The Ayub's government in 60s raised the status of planning board to a level equal to president's secretariat. Another turnaround in the policy was the declaration of economy free from direct administrative control in order to promote private investment in the economic activities. The second five year plan sought to limit the role of public sector development expenditures to support private investments so that capital base would be expanded. The high flow of private investment started to pour in the manufacturing sector according to the statistics. For only two years, the breakdown of private investment was reasonably indicative as manufacturing sector accounted for 40 percent of the total private investment. The second five year plan allocated Rs. 13,950 million for agriculture, water, power, education and health, and social services and manpower; wherein education figured 11.9 percent of the total planned expenditures. Total private investment was to the tune of Rs. 3,661 million in 1963-64 and increased to Rs. 4,197 million in the following fiscal year. It is worth noted that the second five year plan warned of income inequality and low per capita income for encouraging investment and savings. The growth rates of agriculture and manufacturing sectors during the period were 3.8 percent and 27 percent respectively. The second five year plan was internationally recognized as a best crafted plan of less developing countries. The policy framework followed in the second five year plan was standardized in the third five year plan. The third plan coincided with the green revolution. The agriculture of the country was growing at a marvellous pace owing to sharp increase in agriculture outputs, intensified by streamlining irrigation and power projects. While the agriculture sector registered a growth rate of 6.3 percent during the five year period the manufacturing sector grew at 18 percent. During 1958-1963, Pakistan's industrial production grew by 55 percent.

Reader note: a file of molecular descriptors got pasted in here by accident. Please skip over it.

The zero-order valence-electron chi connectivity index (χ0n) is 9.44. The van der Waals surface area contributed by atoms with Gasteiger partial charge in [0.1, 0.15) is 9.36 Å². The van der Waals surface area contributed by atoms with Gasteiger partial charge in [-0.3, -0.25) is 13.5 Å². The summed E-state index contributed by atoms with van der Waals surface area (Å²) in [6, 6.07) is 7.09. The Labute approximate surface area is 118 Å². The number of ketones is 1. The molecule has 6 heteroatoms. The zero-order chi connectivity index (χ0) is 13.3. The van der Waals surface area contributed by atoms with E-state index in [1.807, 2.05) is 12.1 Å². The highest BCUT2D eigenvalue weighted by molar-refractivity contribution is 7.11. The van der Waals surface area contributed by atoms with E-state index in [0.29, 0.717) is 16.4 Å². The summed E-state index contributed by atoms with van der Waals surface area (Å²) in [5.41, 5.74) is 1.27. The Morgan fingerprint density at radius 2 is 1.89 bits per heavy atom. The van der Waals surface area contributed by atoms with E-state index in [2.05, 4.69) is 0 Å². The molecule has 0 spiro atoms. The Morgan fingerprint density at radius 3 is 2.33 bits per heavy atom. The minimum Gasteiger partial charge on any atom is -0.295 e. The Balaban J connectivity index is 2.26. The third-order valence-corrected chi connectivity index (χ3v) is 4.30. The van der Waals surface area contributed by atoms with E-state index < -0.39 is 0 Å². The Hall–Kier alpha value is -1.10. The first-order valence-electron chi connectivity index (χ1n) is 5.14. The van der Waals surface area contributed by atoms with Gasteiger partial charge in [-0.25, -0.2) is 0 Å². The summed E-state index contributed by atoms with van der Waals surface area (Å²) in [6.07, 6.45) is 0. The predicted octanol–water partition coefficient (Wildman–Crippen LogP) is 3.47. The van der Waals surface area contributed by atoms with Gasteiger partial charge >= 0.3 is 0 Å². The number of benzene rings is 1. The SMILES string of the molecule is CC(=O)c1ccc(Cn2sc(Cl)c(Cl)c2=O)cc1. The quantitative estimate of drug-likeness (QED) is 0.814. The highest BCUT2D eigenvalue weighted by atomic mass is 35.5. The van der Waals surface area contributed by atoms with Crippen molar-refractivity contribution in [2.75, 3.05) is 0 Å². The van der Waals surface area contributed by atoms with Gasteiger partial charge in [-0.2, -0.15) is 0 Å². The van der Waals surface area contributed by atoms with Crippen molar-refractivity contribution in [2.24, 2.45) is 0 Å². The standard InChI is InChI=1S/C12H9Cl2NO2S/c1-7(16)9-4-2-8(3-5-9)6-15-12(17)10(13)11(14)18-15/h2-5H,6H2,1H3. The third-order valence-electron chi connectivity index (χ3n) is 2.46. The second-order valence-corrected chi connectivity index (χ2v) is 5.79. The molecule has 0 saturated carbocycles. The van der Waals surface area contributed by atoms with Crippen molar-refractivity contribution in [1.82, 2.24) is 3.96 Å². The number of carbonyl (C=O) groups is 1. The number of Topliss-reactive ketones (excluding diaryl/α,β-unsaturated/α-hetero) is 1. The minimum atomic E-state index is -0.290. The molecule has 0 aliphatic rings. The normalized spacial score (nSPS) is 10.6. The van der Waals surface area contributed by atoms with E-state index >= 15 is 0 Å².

This was the period when the weird disparity of wealth distribution primarily born. By 1968, 22 families owned 66 percent of industry, 97 percent of insurance, and 80 percent of banking. Public sector development expenditures in 1972-77 were an aggregate of Rs. 75,544 million including Rs. 2.3 billion fertilizer subsidy. The highest percentage of expenditure was planned for transportation and communication (20.7 percent) and lowest for population welfare (1.1 percent) while budget for education sector increased to 4.6 percent of total outlays. The growth rate during the aforesaid period of agriculture sector recorded one time high of 5.4 percent only in 73-74. The share of private sector investment was as high as 52 percent in the financial year of 71-72 as compared to 48 percent of the public sector. The size of the fifth plan was Rs. 153 billion to which the private sector contributed Rs. 73 billion. The sixth plan witnessed a remarkable increase of public sector development expenditures to Rs. 305 billion. In contrast to the projected growth of 4.8 percent for agriculture sector the actual rate was 3.8 percent during the period. Similarly, the manufacturing sector registered 7.7 percent growth as against projected 9.3 percent. To revive the role of private sector participation back to the 60s, the government in the seventh plan targeted 40 percent more private sector investment than attracted earlier. For example, even the share of private outlays in agriculture sector was substantially high (7.9 percent) than public (1.1 percent). Since the ninth and tenth five years plans were to execute within liberalized economic environ, the expenditures propelled the public private partnership to its optimal.
In spite of various challenges, Pakistan has got the top position among developing countries in terms of economic growth. From its very outset, the country unluckily could not persist on the growth trajectory; for one reason or another it got slipped from the developmental course and was subjected to restart several times. This makes the country an experimentation laboratory where every new system is successfully tested but not referred by the successors. Often, the five years plan has produced effective outcomes for the particular period it was designed for. Yet, the policy spin-over nullified the impact of the benefits for the next period to come.